Prince Charles and Duchess of Cornwall dip fingers in River Jordan

In the footsteps of Christ: Prince Charles and the Duchess of Cornwall dip their fingers in the river Jordan where it is claimed Jesus was baptised

  • Prince Charles, 73, and Camilla, 74, arrived in Amman, Jordan, this morning
  • Couple flew by helicopter to one of the most important religious sites in Jordan
  • Given honour of walking to riverbed where it’s believed Jesus Christ was baptised

The Prince of Wales and the Duchess of Cornwall today dipped their fingers in water from the holy River Jordan which is used to baptise royal babies.

Charles and Camilla flew by helicopter to one of the most important religious sites in Jordan and were given the great honour of walking down to the riverbed where it is believed Jesus Christ was baptised.

The UNESCO world heritage site, situated in the Jordan Valley, north of the Dead Sea and on the border with Israel, welcomes pilgrims from across the world and has been authenticated by all major Christian Church leaders as one of the three holiest sites of Christianity, along with Bethlehem and Jerusalem.

The prince and his wife walked gingerly down some well-worn steps and a steep, pebbly path to the water, where they stood for a few moments in quiet reflection.

The Prince of Wales and the Duchess of Cornwall today dipped their fingers in water from the holy River Jordan which is used to baptise royal babies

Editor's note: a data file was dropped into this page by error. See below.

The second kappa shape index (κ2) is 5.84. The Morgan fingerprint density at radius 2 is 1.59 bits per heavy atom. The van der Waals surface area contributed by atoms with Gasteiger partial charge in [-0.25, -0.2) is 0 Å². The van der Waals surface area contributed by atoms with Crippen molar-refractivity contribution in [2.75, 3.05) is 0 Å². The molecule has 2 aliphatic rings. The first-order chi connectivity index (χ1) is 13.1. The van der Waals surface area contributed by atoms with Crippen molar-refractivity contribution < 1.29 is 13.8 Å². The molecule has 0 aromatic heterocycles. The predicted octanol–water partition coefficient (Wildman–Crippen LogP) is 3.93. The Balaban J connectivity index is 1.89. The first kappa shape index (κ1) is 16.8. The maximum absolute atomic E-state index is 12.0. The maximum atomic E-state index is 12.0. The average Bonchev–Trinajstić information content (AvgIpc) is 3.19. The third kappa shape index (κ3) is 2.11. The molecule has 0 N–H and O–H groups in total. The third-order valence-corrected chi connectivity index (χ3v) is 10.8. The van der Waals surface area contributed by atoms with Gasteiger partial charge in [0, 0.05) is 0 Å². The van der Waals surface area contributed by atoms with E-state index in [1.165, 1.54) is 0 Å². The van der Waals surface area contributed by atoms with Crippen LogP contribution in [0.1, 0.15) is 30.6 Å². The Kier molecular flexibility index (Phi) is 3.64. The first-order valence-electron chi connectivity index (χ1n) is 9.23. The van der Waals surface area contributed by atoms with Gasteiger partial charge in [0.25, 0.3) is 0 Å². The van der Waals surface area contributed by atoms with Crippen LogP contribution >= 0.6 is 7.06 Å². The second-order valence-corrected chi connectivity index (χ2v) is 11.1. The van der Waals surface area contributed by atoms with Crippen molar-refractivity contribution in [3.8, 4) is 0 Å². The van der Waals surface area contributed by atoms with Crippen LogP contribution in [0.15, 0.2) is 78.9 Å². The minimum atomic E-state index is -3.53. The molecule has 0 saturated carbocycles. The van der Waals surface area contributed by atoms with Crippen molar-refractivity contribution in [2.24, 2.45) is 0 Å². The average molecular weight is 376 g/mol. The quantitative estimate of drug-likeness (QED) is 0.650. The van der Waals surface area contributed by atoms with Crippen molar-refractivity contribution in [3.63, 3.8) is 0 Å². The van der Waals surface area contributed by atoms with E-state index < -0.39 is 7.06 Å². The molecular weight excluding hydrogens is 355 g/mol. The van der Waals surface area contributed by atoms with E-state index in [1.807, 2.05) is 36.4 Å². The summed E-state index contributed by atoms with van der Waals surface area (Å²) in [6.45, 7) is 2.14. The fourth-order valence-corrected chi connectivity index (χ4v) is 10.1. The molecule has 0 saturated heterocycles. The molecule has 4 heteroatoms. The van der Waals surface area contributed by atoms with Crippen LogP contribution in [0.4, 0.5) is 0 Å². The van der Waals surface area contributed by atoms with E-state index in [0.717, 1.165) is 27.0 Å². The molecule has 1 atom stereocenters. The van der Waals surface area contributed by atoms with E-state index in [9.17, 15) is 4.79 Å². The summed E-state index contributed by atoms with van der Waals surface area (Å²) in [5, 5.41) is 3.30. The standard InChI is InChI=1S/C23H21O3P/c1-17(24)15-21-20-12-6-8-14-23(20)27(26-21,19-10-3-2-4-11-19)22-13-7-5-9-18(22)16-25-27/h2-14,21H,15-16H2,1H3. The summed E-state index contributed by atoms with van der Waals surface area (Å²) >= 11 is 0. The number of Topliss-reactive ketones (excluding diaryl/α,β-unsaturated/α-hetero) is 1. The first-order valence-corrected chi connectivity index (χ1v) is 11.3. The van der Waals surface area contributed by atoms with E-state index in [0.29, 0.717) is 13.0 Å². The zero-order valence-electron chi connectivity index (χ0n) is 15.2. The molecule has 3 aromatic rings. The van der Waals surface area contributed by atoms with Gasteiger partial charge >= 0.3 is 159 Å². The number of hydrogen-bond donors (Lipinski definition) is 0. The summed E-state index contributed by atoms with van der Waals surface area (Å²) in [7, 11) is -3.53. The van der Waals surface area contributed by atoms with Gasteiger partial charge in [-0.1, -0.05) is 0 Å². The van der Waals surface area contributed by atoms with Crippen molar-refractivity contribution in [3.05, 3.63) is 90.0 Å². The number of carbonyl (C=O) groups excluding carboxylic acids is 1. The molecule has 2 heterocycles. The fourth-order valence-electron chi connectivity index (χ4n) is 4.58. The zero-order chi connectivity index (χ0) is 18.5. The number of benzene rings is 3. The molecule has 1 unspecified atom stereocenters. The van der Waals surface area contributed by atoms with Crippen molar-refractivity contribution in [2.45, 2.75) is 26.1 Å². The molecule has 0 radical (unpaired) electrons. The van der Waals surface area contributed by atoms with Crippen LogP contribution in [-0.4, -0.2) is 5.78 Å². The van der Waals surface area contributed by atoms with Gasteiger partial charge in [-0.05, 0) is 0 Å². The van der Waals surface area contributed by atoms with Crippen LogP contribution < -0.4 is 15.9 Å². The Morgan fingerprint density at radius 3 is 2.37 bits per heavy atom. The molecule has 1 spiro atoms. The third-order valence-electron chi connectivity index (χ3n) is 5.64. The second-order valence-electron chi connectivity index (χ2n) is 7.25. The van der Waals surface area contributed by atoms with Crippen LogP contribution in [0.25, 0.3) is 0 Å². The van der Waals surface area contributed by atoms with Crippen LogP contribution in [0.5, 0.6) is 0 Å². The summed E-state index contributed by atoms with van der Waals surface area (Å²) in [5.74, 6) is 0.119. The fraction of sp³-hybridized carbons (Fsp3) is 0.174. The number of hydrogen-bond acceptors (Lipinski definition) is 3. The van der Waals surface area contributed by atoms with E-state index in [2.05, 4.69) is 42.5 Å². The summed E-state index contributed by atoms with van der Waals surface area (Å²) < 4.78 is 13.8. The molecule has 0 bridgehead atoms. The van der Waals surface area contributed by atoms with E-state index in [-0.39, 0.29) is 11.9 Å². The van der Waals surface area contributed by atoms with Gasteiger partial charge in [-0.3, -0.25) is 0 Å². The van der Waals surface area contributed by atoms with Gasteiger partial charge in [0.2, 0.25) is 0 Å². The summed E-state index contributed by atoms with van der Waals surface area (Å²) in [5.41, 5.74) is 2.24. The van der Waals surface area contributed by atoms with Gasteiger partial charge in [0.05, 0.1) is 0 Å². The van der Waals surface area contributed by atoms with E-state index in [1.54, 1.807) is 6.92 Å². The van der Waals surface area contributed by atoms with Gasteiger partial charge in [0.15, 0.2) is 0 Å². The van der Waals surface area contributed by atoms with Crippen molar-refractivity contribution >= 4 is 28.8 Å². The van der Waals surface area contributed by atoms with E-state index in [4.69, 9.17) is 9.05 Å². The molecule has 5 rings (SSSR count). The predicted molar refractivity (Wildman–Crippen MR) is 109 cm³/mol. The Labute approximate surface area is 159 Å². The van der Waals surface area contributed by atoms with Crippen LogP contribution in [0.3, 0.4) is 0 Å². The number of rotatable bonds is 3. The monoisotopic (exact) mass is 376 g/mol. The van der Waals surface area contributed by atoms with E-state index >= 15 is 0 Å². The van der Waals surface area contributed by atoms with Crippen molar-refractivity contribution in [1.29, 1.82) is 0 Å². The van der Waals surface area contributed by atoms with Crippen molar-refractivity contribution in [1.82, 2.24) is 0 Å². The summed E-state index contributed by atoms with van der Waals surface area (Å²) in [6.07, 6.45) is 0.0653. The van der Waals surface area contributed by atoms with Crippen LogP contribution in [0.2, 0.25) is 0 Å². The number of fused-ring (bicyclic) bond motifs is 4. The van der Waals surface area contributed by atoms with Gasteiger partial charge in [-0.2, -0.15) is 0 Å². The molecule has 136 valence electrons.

Then they bent down and each dipped their fingers in (pictured) before walking carefully back up the path to sign a visitor’s book

Then they bent down and each dipped their fingers in, Charles first followed by Camilla, before walking carefully back up the path to sign a visitor’s book.

On their arrival earlier, the couple had first stopped at nearby Elijah’s Hill, where John the Baptist lived for about 20 years in a cave, and where Jesus is believed to have visited him.

From the ruins the couple could see Jericho and Jerusalem stretching out into the distance.

Elijah’s Hill is believed to be where Elijah ascended to heaven in the 9th century BC, with views of the wilderness stretching out across to the River Jordan.

The Bible states that Elijah would return before the coming of Jesus, so when John the Baptist began baptising people there it caused a huge stir in the surrounding villages.

They were met by HRH Prince Ghazi bin Muhammad, the King’s Senior Adviser for Religious and Cultural Affairs, who has taken a great interest in the project, and The Director General of the Baptism Site, Rustom Mkhjian.

The prince and his wife walked gingerly down some well-worn steps and a steep, pebbly path to the water, where they stood for a few moments in quiet reflection (pictured)

Charles and Camilla flew by helicopter to one of the most important religious sites in Jordan and were given the great honour of walking down to the riverbed where it is believed Jesus Christ was baptised (pictured)

The Jordanian people have taken great pride in the careful excavation of the area, leaving much of the site as it would have been in the time of Christ.

The royal visitors were given a guided tour of the area and were even offered the opportunity to sit in John the Baptist’s cave for a few moments quietly together.